While Zlotsky’s titles, such as Herrings grow redder or Evidence, invoke contemporary, even political narratives, the artist, who was born in 1962, acknowledges past American cultural touchstones by references to song titles like a 1974 Joni Mitchell album, “Court and Spark” or The Chiffons’ 1963 music hit “One Fine Day.” More overtly, is Zlotsky’s connection to certain culturally popular color palettes of the time in combination with her own unexpected employment of vivid hues. The identifiable charged blues and myriad greens of fashion or domestic trends from previous decades all play a role in the artist’s pursuit.
Acting as a direct link to the past, a bold work from the artist’s tandem tapestry or “soft painting” series is also included in the exhibition. Zlotsky’s recent and explorative body of work assembles colorful, graphic vintage scarves, as exemplified by Bandwidth which recontextualizes and promotes the popular textile designer of the time, Vera Neumann (1907-1993), with her black and white patterned scarf placed front and center within the assembled delicate fabric composition. The flowing striped silk scarves of Bandwidth echo, in a sense, Zlotsky’s trompe l’oeil elements, but the history of the objects themselves speak to her. She notes that, “the holes, tears, and stains of the tapestries, constructed from scarves from the 1960s and 1970s, hold within them the fact of aging, wear, and the passage of time. Their colors, patterns, and gossamer movement connect to the lush visual world of my earliest awareness. Their graphic groove and elegance reflect contemporaneous notions of abstraction in the art world. They also refer to the complicated ideas about femininity that shaped me, especially contradictory notions of restraint and display, as scarves both conceal the body and announce the wearer’s desire to be seen. Collaging together the scarves has allowed me to make soft paintings that share an aesthetic sensibility with my paintings but with the added resonance of lived lives.”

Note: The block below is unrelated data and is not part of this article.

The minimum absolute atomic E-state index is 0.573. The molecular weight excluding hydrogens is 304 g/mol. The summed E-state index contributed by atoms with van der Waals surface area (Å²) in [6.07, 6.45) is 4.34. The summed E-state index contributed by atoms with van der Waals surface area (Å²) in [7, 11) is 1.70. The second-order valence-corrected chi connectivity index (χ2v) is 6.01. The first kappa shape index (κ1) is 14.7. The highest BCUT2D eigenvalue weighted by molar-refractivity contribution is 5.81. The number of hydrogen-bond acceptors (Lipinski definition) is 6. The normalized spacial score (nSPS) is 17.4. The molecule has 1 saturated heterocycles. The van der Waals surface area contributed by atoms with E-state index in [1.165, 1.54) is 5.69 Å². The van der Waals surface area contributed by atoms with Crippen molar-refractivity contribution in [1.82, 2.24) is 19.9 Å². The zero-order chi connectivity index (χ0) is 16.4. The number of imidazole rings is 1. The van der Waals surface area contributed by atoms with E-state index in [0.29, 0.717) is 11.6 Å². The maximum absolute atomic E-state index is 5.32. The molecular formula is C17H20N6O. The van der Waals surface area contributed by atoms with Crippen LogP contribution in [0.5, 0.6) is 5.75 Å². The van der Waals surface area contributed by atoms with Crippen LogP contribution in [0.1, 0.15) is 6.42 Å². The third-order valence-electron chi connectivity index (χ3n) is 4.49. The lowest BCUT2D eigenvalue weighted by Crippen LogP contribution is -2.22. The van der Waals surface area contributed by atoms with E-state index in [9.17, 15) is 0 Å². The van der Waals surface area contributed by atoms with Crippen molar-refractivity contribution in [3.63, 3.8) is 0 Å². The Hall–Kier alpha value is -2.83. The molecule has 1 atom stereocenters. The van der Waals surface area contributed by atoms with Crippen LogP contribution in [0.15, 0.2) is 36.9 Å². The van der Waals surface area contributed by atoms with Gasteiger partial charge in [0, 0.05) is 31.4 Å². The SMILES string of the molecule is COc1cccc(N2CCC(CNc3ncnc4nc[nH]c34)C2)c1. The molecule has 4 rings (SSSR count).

With her puzzle-like compositions and vibrant, geometric stance, Zlotsky’s exuberant paintings intrigue the mind and captivate the eye. Author Carmen Machado concludes, “Deborah Zlotsky’s paintings are, at their essence, a convergence: of Renaissance images and pop art, of the past and present, of science fiction and reality, of physicality and illusion.”
A 2019 recipient of a prestigious Guggenheim Fellowship in the Creative Arts, Deborah Zlotsky received her MFA from the University of Connecticut, and her BA from Yale University. A recipient of the Bogliasco Foundation Fellowship, two time New York Foundation for the Arts (NYFA) Artists’ Fellowship in Painting, First Place Award, SACI International Art Competition, Studio Art Center International (SACI), Florence, Italy, and Juror’s Award, Mohawk Hudson Regional, The Albany Institute of History and Art, Albany, NY juried by Stephen Westfall, are among many prestigious recognitions that Zlotsky has received throughout her career. Her work is housed in the permanent public collections of Rutgers University, NJ, Borusan Contemporary Art Collection, Istanbul, Waldorf Astoria, NY, New York Palace Hotel, NY, William Benton Museum of Art, Storrs, CT, Albany Institute of History and Art, RISD Museum, Rhode Island School of Design, Polsinelli Collection, University of Iowa Health Center, Indiana University of Pennsylvania, Loomis Chaffee School, Windsor, CT, University of Northern Iowa, Cedar Falls, IA, Sioux City Art Center, Sioux City, IA, Nebraska-Wesleyan University, Lincoln, NE, Southwest Texas State University, and Eastern Oregon State University.